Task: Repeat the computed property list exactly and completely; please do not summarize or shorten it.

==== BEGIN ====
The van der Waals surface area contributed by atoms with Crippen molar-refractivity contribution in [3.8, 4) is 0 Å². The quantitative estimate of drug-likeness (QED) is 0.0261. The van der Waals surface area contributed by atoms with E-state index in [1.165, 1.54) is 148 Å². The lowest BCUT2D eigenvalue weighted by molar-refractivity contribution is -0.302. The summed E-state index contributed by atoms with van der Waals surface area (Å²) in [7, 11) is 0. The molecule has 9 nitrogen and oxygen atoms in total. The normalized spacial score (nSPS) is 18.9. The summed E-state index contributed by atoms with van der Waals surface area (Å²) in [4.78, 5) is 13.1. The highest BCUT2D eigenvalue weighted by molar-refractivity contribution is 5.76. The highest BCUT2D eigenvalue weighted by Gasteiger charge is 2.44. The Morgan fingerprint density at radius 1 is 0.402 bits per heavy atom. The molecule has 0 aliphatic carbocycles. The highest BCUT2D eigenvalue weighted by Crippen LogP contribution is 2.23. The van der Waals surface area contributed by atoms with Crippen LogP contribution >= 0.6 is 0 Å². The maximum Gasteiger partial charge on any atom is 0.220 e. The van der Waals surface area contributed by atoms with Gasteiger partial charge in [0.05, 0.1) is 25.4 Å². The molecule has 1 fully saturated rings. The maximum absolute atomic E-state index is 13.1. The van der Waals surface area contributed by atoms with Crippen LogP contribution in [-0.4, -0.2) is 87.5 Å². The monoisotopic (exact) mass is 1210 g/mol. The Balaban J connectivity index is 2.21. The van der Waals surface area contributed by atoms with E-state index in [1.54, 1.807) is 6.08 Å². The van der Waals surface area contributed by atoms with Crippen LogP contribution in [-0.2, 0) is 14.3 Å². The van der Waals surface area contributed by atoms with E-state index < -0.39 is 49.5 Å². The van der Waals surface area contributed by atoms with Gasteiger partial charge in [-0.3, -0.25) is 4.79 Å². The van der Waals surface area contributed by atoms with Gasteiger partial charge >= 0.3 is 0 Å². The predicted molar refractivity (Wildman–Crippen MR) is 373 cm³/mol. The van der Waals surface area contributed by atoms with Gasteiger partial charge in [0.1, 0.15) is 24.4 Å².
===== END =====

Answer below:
The van der Waals surface area contributed by atoms with Crippen molar-refractivity contribution in [3.8, 4) is 0 Å². The quantitative estimate of drug-likeness (QED) is 0.0261. The van der Waals surface area contributed by atoms with E-state index in [1.165, 1.54) is 148 Å². The lowest BCUT2D eigenvalue weighted by molar-refractivity contribution is -0.302. The summed E-state index contributed by atoms with van der Waals surface area (Å²) in [7, 11) is 0. The molecule has 9 nitrogen and oxygen atoms in total. The normalized spacial score (nSPS) is 18.9. The summed E-state index contributed by atoms with van der Waals surface area (Å²) in [4.78, 5) is 13.1. The highest BCUT2D eigenvalue weighted by molar-refractivity contribution is 5.76. The highest BCUT2D eigenvalue weighted by Gasteiger charge is 2.44. The Morgan fingerprint density at radius 1 is 0.402 bits per heavy atom. The molecule has 0 aliphatic carbocycles. The highest BCUT2D eigenvalue weighted by Crippen LogP contribution is 2.23. The van der Waals surface area contributed by atoms with Crippen LogP contribution >= 0.6 is 0 Å². The maximum Gasteiger partial charge on any atom is 0.220 e. The van der Waals surface area contributed by atoms with Gasteiger partial charge in [0.05, 0.1) is 25.4 Å². The molecule has 1 fully saturated rings. The maximum absolute atomic E-state index is 13.1. The van der Waals surface area contributed by atoms with Crippen LogP contribution in [-0.4, -0.2) is 87.5 Å². The monoisotopic (exact) mass is 1210 g/mol. The Balaban J connectivity index is 2.21. The van der Waals surface area contributed by atoms with E-state index in [1.54, 1.807) is 6.08 Å². The van der Waals surface area contributed by atoms with Crippen LogP contribution in [-0.2, 0) is 14.3 Å². The van der Waals surface area contributed by atoms with E-state index < -0.39 is 49.5 Å². The van der Waals surface area contributed by atoms with Gasteiger partial charge in [-0.3, -0.25) is 4.79 Å². The van der Waals surface area contributed by atoms with Gasteiger partial charge >= 0.3 is 0 Å². The predicted molar refractivity (Wildman–Crippen MR) is 373 cm³/mol. The van der Waals surface area contributed by atoms with Gasteiger partial charge in [0.1, 0.15) is 24.4 Å².